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The Government announced last year that it intended to repeal the exemption, arguing that it discriminated against disabled people, and potentially replace it with a wage supplement.
Ms Upston, who announced National’s policy after a tour of Dunedin firm Cargill Enterprises yesterday, said with the economic damage caused by Covid-19 every step should be taken to keep people in jobs.
"We want to continue to support enterprises that employ people with disabilities," she said.
"Feedback we have had is clear that the exemption is the mechanism which supports the greatest number of people in employment.
"We know it works.
"We know it provides opportunities for people to get a job, to stay in employment, and to have a pathway to another employer afterwards."
Cabinet considered scrapping the wage exemption in November last year, but no decisions have been taken.
A Cabinet paper on the proposal said feedback had been split nearly 50:50 — unions, disability organisations and workers supported it, but businesses were concerned it would affect their viability and families of disabled workers were concerned they might need to resume full-time caring for them if they lost their job.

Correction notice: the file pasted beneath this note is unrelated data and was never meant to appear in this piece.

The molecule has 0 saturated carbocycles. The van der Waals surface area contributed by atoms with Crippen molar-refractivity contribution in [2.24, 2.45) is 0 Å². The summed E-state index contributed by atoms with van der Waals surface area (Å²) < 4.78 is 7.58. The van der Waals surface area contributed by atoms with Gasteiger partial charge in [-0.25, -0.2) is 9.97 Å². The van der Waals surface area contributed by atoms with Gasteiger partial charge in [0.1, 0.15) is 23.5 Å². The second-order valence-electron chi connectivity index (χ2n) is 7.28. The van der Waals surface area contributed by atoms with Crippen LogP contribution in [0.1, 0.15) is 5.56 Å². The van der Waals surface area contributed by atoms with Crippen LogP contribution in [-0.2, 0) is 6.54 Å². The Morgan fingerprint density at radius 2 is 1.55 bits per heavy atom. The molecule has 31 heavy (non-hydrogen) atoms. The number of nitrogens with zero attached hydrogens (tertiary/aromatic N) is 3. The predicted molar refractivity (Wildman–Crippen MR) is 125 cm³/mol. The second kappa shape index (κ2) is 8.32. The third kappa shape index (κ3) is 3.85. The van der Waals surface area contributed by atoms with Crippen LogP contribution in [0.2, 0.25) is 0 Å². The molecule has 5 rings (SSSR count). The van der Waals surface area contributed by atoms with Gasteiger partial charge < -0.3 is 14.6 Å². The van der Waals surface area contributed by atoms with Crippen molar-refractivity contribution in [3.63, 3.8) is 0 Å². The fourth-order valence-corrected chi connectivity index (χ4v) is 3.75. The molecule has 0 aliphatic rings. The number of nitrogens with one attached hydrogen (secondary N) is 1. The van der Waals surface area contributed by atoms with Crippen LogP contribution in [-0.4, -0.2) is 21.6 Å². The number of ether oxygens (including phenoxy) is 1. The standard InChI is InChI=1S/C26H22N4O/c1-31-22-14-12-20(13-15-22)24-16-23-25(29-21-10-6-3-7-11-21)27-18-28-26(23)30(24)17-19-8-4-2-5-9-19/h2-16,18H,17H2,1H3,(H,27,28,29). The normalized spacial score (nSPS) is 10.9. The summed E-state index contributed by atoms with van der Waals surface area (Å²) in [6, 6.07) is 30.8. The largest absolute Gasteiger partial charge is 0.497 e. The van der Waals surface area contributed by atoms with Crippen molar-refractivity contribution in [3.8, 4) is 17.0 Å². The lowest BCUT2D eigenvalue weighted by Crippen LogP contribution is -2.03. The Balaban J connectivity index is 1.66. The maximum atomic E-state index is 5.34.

Mrs Upston said businesses worried they would struggle if the exemption was removed.
"[The workers] love coming to work. It’s all about being part of society, and the policy of the minimum wage exemption actually works ... we need to protect people who have jobs and make sure they can continue to come to work each day."
Cargill Enterprises employs more than 80 people with some level of disability.
The business had lost some contracts due to Covid-19, most notably its work reconditioning headphones for Air New Zealand, but had not laid off any staff and had retained much of its core business, chief executive Geoff Kemp said.
"No matter what happens, no-one is going to be laid off this year," he said.
"We haven’t had to look for work for some years, now we do. We know it’s out there; we just have to find it."
Cargill Enterprises had some workers on fewer hours or alternative activities but wanted those people to be back at their workbenches, Mr Kemp said.
"We are a workplace ... everyone is coming in to do some sort of activity."
Mr Kemp said he believed the minimum wage exemption was the best model for supporting disabled people into work, as it enabled greater flexibility for businesses to adapt as contracts began or ended.